Both public and private organizations may face some costs and challenges in putting the customer experience at the centre of their efforts, but not doing so is likely an even greater risk, a panel of executives agreed on Wednesday.
In a world where smartphone manufacturers like Apple and Samsung have redefined everyone’s expectations of digital experience and Amazon or Google seem able to dominate any new market at a whim, there’s a pressure to push down the digital transformation path.
Speaking at Technicity, an event co-hosted by IT World Canada and the City of Toronto, chief executives of a condo empire, a hospital, a technology vendor, and the City of Toronto recognized that pressure.
“Over the next five years, expect that the City will be focused on moving from traditional channels to non-traditional channels,” said Josie Scioli, chief corporate officer at the City of
Toronto. “We need to get our costs down and we need to make sure we’re effective in how we provide quality service.”
One example of the cost-saving potential Scioli pointed to is the 311 service. Available as both a phone service or as a web portal, the city’s information service costs much more when people choose to dial those three digits. A phone call costs about $18 per transaction, but a web transaction is just $2, she says. Also, the City has a goal of reducing from its current 41 service counters to just five, offloading the transactions to online.
At condo builder Tridel Corp., CIO Ted Maulucci saw an opportunity to save his customers money on their Internet bills. Rather than letting each resident choose from all the consumer Internet services available, Tridel has built its last 10 buildings to be utility Internet-based. That’s resulted in faster speeds provided at lower prices to all of the residents in each building.
Maulucci says that he’s realized that his customers didn’t mind losing the choice, because they view the Internet as a commodity like power or water. They just want it to work and be affordable.
“Communications are fundamental,” Maulucci says. “You wouldn’t live in a place where your phone doesn’t work. You wouldn’t want to live in a home where the Internet is terrible.”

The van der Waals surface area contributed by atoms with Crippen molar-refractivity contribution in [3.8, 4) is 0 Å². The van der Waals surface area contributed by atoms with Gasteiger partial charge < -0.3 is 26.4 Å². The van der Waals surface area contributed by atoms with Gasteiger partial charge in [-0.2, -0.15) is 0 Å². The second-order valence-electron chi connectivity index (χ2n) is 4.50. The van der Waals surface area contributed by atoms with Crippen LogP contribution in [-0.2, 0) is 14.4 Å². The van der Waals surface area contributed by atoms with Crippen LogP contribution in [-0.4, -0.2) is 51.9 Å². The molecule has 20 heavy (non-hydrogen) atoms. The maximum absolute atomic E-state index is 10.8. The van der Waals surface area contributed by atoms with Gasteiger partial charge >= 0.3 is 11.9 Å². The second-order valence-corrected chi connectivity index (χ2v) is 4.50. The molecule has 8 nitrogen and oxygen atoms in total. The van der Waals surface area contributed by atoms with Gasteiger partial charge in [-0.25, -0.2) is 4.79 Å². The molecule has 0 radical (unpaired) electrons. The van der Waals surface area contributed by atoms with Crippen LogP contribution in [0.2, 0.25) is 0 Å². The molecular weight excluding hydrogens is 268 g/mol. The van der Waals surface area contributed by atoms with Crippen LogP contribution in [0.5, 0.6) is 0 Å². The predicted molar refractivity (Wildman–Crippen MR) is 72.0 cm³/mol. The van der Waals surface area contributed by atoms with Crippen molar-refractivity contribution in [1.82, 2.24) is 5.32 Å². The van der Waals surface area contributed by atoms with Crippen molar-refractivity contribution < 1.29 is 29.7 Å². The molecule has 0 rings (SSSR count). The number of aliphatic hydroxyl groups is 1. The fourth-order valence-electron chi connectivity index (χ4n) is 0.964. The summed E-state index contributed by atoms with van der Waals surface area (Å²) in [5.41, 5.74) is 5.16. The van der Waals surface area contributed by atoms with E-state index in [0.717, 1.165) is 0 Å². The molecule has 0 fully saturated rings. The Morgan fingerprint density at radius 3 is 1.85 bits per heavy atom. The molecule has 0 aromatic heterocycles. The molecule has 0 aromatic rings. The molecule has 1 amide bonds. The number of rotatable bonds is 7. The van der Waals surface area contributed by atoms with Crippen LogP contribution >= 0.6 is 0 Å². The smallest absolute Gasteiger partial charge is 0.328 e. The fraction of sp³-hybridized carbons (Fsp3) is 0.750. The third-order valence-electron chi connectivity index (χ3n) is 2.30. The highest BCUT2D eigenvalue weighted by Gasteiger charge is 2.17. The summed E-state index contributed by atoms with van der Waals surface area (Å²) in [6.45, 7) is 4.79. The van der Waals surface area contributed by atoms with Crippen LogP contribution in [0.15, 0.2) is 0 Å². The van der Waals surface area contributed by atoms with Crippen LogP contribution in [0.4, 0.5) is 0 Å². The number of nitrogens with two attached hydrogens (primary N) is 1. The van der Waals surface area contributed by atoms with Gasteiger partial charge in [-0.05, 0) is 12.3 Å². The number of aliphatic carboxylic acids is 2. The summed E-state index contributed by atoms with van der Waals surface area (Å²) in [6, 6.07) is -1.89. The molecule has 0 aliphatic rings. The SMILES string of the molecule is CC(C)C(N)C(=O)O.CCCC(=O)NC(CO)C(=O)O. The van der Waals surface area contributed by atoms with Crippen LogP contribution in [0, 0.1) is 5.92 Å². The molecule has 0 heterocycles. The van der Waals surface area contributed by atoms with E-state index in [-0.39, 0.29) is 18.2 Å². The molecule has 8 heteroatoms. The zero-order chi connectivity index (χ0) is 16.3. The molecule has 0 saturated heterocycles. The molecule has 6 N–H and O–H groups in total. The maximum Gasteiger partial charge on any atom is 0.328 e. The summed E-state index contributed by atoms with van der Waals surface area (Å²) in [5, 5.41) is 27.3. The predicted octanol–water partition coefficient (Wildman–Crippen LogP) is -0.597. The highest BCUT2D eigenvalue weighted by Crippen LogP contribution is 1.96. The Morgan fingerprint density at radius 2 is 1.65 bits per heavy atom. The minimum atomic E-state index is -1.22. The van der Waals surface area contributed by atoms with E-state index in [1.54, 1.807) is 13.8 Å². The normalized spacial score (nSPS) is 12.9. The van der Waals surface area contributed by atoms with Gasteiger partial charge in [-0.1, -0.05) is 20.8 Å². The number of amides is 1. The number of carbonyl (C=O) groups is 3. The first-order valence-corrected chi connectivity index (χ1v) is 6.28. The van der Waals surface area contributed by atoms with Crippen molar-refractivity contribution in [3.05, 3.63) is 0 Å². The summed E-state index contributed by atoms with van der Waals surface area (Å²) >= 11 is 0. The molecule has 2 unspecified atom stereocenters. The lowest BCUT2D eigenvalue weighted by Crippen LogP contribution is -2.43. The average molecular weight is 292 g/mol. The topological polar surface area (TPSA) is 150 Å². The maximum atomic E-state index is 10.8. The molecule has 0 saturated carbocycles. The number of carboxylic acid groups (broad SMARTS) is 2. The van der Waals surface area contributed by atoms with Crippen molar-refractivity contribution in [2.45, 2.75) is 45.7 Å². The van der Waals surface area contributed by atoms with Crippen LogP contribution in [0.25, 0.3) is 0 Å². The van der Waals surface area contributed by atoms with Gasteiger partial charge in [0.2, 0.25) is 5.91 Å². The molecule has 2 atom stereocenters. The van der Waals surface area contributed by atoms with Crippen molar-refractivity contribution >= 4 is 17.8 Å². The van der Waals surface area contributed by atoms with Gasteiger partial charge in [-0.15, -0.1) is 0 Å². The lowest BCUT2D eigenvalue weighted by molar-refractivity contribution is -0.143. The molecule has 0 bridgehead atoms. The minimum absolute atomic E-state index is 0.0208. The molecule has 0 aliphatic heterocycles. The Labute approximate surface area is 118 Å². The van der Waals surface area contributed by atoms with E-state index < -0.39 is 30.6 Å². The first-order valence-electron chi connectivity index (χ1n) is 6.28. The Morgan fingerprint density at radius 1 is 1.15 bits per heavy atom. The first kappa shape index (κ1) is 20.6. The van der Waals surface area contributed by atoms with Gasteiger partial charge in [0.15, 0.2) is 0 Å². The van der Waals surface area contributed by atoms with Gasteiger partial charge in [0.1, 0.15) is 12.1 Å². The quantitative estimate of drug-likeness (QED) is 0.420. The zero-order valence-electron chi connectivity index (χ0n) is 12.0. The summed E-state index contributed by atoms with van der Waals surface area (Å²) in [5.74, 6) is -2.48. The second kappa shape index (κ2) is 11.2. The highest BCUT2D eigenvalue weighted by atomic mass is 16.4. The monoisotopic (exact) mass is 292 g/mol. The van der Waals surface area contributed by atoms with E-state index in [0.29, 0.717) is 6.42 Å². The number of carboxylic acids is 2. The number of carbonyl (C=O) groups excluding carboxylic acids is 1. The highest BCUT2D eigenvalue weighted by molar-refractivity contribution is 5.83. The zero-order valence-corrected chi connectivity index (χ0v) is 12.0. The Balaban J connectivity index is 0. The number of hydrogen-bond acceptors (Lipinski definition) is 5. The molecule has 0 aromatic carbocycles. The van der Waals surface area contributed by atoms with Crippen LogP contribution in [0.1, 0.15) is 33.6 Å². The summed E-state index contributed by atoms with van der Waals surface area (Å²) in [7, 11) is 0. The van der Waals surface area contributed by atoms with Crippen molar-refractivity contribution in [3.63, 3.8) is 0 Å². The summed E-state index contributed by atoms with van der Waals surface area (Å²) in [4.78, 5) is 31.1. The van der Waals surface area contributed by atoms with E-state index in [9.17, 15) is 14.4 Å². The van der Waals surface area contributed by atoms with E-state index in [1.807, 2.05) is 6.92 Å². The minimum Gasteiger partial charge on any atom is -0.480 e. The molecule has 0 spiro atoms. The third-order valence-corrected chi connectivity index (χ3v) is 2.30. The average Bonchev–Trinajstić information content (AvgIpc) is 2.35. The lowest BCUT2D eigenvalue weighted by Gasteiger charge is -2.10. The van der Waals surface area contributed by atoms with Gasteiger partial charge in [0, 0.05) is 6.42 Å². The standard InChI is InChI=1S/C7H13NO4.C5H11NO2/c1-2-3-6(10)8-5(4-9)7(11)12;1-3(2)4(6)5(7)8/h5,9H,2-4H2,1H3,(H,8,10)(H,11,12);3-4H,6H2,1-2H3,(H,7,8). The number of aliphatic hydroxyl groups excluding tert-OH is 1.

The impetus for digital transformation at Humber River Hospital was safety, quality and again, driving cost savings, says Peter Bak, the CIO of the hospital. When the hospital expanded into a bigger space, Bak was able to find some of those cost savings thanks to a robotics implementation that avoided hiring new staff. Typically porters are tasked with moving things around a hospital – from patients and supplies to linens, foods and waste.
“We’ve automated all of that,” he says. “The payback is very clear, very clean, and nice.”
It was an upfront investment of $10 million, but with an estimated savings of $2.8 million per year, the ROI is definitely there, Bak says.
In the retail sector, Antoine Azar, co-founder of ThirdShelf, observes that independent operators are being threatened by technology-driven giants.
“Amazon can outcompete you in almost every way,” he says, pointing to its new ‘Go’ line of convenience and grocery stores in beta stage. “People can come in and take whatever they want off the shelf and check out without having to ever interact with a person.”
To help smaller retailers compete with that, ThirdShelf offers a software as a service (SaaS) model marketing platform and inventory management service. But more than the software, Azar says his company helps small firms understand the value of each customer.
“In this new economy when you sell software for $10 a month or $100 a month, I care about your success,” he says.
As more of the focus for building consumer experience shifts to digital, Toronto’s Scioli offered a reminder that not everyone is connected and tech-savvy in this world yet. The city plans to offer help to those who don’t have their own computer by providing terminals, perhaps in places like public libraries, with nearby advisors ready to help, he said.